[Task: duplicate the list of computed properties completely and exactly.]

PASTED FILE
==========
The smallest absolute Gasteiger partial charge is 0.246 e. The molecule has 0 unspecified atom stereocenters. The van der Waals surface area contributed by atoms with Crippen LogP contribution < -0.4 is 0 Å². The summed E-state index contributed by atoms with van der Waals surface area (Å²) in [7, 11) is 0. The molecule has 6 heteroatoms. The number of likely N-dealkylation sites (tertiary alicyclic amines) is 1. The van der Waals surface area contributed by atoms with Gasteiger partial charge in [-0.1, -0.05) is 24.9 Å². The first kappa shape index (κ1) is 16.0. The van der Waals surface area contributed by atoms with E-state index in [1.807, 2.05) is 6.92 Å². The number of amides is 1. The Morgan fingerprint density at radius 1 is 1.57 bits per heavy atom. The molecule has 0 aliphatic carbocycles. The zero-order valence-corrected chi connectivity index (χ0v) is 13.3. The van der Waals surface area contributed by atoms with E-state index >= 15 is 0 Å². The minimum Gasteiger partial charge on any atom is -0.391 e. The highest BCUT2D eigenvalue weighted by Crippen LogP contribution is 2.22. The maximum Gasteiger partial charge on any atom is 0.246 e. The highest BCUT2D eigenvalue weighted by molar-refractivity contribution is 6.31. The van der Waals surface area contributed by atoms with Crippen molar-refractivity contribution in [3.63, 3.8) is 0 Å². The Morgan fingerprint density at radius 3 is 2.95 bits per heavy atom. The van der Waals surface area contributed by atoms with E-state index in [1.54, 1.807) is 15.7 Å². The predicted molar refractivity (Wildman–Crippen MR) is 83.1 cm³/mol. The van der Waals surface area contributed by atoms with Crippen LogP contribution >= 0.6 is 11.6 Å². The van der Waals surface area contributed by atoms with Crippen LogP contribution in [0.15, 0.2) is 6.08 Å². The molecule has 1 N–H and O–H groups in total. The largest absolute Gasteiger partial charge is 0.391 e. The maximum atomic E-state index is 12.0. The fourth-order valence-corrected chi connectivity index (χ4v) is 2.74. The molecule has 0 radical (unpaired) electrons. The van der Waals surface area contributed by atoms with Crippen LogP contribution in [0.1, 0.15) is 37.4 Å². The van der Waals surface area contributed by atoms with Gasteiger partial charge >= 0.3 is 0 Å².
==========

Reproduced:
The smallest absolute Gasteiger partial charge is 0.246 e. The molecule has 0 unspecified atom stereocenters. The van der Waals surface area contributed by atoms with Crippen LogP contribution < -0.4 is 0 Å². The summed E-state index contributed by atoms with van der Waals surface area (Å²) in [7, 11) is 0. The molecule has 6 heteroatoms. The number of likely N-dealkylation sites (tertiary alicyclic amines) is 1. The van der Waals surface area contributed by atoms with Gasteiger partial charge in [-0.1, -0.05) is 24.9 Å². The first kappa shape index (κ1) is 16.0. The van der Waals surface area contributed by atoms with E-state index in [1.807, 2.05) is 6.92 Å². The number of amides is 1. The Morgan fingerprint density at radius 1 is 1.57 bits per heavy atom. The molecule has 0 aliphatic carbocycles. The zero-order valence-corrected chi connectivity index (χ0v) is 13.3. The van der Waals surface area contributed by atoms with E-state index >= 15 is 0 Å². The minimum Gasteiger partial charge on any atom is -0.391 e. The highest BCUT2D eigenvalue weighted by Crippen LogP contribution is 2.22. The maximum Gasteiger partial charge on any atom is 0.246 e. The highest BCUT2D eigenvalue weighted by molar-refractivity contribution is 6.31. The van der Waals surface area contributed by atoms with Crippen molar-refractivity contribution in [3.63, 3.8) is 0 Å². The Morgan fingerprint density at radius 3 is 2.95 bits per heavy atom. The van der Waals surface area contributed by atoms with E-state index in [1.54, 1.807) is 15.7 Å². The predicted molar refractivity (Wildman–Crippen MR) is 83.1 cm³/mol. The van der Waals surface area contributed by atoms with Crippen LogP contribution >= 0.6 is 11.6 Å². The van der Waals surface area contributed by atoms with Crippen LogP contribution in [0.15, 0.2) is 6.08 Å². The molecule has 1 N–H and O–H groups in total. The largest absolute Gasteiger partial charge is 0.391 e. The maximum atomic E-state index is 12.0. The fourth-order valence-corrected chi connectivity index (χ4v) is 2.74. The molecule has 0 radical (unpaired) electrons. The van der Waals surface area contributed by atoms with Crippen LogP contribution in [0.1, 0.15) is 37.4 Å². The van der Waals surface area contributed by atoms with Gasteiger partial charge >= 0.3 is 0 Å².